Oakwood is about to gear up its road maintenance program this year after the economic downturn delayed it in 2009.
City officials presented the 2010-15 program to City Council Monday night, with annual funding expected to hit about $200,000 per year with money coming from special purpose local option sales taxes.
“We are working hard to get a good systematic program in place,” City Manager Stan Brown said. “I think if we stay the course with this, we’ll continue to keep our roads in good condition.”
The city is looking at maintenance work this year on sections of Academy Street, Mundy Mill Drive, Shawnee Drive, Plainview Road, Pointer Court, Candlestick Lane, McEver Road and Railroad Street.
City officials also are looking at ways to fix Old Oakwood Road, which could cost about $500,000.
“We will look to designate project funding through (Georgia Department of Transportation) grants, general funds or capital projects, to get this road done right,” said Jason Spencer, the city’s public works director.
The city developed the list after doing an in-depth study of its estimated 40 miles of road and grading them on a 1-100 scale.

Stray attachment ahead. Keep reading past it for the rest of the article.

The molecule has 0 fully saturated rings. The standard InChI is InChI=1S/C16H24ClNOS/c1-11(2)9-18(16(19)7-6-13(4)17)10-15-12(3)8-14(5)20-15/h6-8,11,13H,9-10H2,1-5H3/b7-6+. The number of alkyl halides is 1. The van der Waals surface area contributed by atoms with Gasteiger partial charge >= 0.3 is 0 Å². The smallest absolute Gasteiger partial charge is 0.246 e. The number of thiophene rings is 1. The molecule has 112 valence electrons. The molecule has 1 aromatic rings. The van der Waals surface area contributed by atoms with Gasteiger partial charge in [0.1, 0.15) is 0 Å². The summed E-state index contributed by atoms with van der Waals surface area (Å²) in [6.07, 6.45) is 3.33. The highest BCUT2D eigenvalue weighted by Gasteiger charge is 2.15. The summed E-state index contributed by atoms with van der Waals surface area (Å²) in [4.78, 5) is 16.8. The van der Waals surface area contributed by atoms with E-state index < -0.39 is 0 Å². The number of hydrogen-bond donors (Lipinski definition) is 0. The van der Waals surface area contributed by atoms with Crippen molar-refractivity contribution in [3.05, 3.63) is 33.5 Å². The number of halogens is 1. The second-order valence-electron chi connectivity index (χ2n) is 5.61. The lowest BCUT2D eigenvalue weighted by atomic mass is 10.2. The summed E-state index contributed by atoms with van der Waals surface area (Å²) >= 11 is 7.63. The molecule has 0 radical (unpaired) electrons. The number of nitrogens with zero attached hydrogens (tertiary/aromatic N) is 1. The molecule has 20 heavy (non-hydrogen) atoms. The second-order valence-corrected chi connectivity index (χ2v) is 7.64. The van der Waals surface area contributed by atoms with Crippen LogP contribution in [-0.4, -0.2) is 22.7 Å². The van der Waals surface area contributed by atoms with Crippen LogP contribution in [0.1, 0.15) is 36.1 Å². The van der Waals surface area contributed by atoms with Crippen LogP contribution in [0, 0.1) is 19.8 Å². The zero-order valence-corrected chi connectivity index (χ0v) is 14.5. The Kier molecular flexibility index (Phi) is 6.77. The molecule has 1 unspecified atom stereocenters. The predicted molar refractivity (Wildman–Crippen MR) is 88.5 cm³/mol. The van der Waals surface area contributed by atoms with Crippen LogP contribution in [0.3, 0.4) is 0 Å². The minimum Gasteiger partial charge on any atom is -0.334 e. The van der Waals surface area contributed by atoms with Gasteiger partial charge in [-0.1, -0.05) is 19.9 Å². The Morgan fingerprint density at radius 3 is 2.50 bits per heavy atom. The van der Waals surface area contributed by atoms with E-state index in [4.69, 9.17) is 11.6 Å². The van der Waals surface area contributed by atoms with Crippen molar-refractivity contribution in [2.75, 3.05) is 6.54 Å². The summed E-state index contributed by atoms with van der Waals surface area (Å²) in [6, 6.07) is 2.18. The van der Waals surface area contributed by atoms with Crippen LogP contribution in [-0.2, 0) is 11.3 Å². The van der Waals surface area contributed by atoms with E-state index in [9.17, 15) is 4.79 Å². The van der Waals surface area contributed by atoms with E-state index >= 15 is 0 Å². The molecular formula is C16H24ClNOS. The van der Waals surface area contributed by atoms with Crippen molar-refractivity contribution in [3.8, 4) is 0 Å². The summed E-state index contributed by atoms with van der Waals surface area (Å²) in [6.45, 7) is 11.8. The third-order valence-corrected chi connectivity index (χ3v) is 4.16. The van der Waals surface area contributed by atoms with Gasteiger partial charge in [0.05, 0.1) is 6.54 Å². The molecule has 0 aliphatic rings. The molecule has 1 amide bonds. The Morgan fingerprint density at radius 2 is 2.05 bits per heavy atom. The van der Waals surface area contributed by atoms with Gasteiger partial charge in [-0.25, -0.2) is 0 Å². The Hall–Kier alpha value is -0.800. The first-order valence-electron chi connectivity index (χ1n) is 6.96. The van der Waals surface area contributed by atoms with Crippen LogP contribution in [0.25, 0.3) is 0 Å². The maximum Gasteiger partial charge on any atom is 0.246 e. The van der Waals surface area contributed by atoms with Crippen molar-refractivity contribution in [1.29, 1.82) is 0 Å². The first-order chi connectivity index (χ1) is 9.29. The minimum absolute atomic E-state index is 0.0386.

Officials judged that 74 percent of the city’s roads were very good while about 2 percent were very poor.
Brown said the city considers transportation a key part of its Vision 2030 master plan, a set of designs that show conceptually how the city — particularly older portions around the downtown area — might look by that year.
“It’s great to plan for all these new things, but it isn’t worth a flip if we don’t take care of what we’ve got, and that’s what this pavement management program is all about,” he said.
Council members spoke favorably of the efforts, saying they hope city officials would key in on improvements to Old Oakwood Road and McClure Drive.
Councilman Montie Robinson said he believes the city’s upkeep of roads has been strong overall in recent years.
“The streets are in better shape than they have ever been,” the longtime councilman said.
In other business, the council approved proclamations recognizing April 18-24 as Georgia Cities Week and April 17 as YMCA Healthy Kids Day.